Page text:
The Blean Heritage and Community Group have published four circular walks taking in the very best of the local woodlands and landscape:
o Herne & West Blean Wood – 5.5km – Circular Walk No. 1 (pdf 547kb)
Circular from Herne Common through woodland and countryside with views across Swale estuary. Starting point is Anemone Way, off the A291 at the Old Herne Hospital site, almost opposite the ‘First and Last’ public house. There are many points of interest along the way including panoramic views over Knockhimdown Hill and the escarpment, that was Stubbs Wood, to Sheppey and Essex beyond.
o Tyler Hill & The Sarre Penn Valley – 5.5km – Circular Walk No. 2 (pdf 766 kb)
Walking time about a 2 hour ramble. The Starting Point is the Ivy House Pub. Walk starts and finishes through oak and chestnut woods and in between it crosses the Sarre Penn stream, providing good opportunities for seeing many types of bird.
o Dunkirk & Denstroude – 7km – Circular Walk No 3 (pdf 1.5mb)
Passes through ancient woodlands including Bossenden Wood, the scene of the last armed uprising on English soil. The woods are now part of Blean Woods National Nature Reserve managed by the RSPB.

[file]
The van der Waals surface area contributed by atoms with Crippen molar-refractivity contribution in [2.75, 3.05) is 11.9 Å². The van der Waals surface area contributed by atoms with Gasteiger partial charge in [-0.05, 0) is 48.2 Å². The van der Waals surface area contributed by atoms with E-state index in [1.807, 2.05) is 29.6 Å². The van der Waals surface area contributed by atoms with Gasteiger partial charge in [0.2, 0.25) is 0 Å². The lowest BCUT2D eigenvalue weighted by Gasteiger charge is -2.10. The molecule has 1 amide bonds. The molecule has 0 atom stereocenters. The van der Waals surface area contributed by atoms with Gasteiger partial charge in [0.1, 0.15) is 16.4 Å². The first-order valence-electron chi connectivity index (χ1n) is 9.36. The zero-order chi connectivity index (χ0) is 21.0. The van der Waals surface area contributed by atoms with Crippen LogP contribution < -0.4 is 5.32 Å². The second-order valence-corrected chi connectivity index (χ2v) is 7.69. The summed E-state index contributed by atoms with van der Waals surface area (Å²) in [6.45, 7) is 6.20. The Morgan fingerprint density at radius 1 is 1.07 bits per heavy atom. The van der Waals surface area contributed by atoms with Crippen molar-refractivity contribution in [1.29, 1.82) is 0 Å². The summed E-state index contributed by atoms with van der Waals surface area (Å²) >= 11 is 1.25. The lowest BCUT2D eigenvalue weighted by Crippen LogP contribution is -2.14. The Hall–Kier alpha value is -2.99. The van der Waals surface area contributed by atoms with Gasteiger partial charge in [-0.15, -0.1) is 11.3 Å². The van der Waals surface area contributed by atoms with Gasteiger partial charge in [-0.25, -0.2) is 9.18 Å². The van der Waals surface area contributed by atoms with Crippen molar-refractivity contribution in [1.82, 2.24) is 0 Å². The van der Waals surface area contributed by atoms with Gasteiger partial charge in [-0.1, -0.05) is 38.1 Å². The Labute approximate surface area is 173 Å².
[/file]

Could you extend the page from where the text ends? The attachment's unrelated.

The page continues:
o Herne, Tyler Hill & Broad Oak – 14km – Circular Walk 4 (pdf 2.7mb)
A three in one walk – follows the route of old droveways through ancient woodland before returning through open fields and historic farmsteads of the Sarre Penn Valley. Kent Wildlife Trust now own and manage much of the woodland. This long walk can be divided into three shorter walks and can start at any of the three villages.
• The 7.5 mile Crab and Winkle Way links the cathedral city of Canterbury with the harbour in Whitstable. The path follows the route of the Crab and Winkle Line which was the first regular steam passenger railway in the world, opened on third May 1830. Overview route information can be downloaded from the Explore Kent website and more detailed guidance and a full leaflet can be found at the Kentish Stour Countryside Partnership website.
• The North Downs Way, cuts across the Southern Part of the Blean on its way into Canterbury via Chartham Hatch and Bigbury Camp.
• The Stour Valley Walk , which follows the route of the River Stour from its source at Lenham, , to the historic city of Canterbury and down to the Straits of Dover near Pegwell Bay, also touches the Southern edge of the Blean and is a great route into and out of Canterbury due to the New Great Stour Way footpath.